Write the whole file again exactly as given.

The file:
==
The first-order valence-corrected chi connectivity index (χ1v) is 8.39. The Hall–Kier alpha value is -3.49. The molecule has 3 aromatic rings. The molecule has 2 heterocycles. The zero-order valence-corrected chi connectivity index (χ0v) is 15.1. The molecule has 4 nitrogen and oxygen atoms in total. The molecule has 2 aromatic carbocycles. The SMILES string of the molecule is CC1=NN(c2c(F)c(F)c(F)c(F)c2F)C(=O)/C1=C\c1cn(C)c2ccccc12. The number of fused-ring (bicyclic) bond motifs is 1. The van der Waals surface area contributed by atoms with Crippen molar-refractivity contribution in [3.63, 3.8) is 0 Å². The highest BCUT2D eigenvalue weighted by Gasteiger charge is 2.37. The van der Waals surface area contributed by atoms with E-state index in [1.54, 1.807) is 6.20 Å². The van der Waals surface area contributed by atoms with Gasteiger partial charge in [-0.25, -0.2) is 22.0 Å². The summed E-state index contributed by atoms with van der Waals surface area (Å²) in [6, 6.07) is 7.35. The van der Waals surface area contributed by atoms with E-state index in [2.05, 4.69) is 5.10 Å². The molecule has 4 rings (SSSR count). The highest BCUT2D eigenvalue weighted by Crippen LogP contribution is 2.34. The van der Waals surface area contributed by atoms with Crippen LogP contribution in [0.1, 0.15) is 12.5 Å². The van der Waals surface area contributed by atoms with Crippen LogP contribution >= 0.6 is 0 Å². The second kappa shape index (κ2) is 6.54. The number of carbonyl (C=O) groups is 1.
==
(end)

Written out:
The first-order valence-corrected chi connectivity index (χ1v) is 8.39. The Hall–Kier alpha value is -3.49. The molecule has 3 aromatic rings. The molecule has 2 heterocycles. The zero-order valence-corrected chi connectivity index (χ0v) is 15.1. The molecule has 4 nitrogen and oxygen atoms in total. The molecule has 2 aromatic carbocycles. The SMILES string of the molecule is CC1=NN(c2c(F)c(F)c(F)c(F)c2F)C(=O)/C1=C\c1cn(C)c2ccccc12. The number of fused-ring (bicyclic) bond motifs is 1. The van der Waals surface area contributed by atoms with Crippen molar-refractivity contribution in [3.63, 3.8) is 0 Å². The highest BCUT2D eigenvalue weighted by Gasteiger charge is 2.37. The van der Waals surface area contributed by atoms with E-state index in [1.54, 1.807) is 6.20 Å². The van der Waals surface area contributed by atoms with Gasteiger partial charge in [-0.25, -0.2) is 22.0 Å². The summed E-state index contributed by atoms with van der Waals surface area (Å²) in [6, 6.07) is 7.35. The van der Waals surface area contributed by atoms with E-state index in [2.05, 4.69) is 5.10 Å². The molecule has 4 rings (SSSR count). The highest BCUT2D eigenvalue weighted by Crippen LogP contribution is 2.34. The van der Waals surface area contributed by atoms with Crippen LogP contribution in [0.1, 0.15) is 12.5 Å². The van der Waals surface area contributed by atoms with Crippen LogP contribution >= 0.6 is 0 Å². The second kappa shape index (κ2) is 6.54. The number of carbonyl (C=O) groups is 1.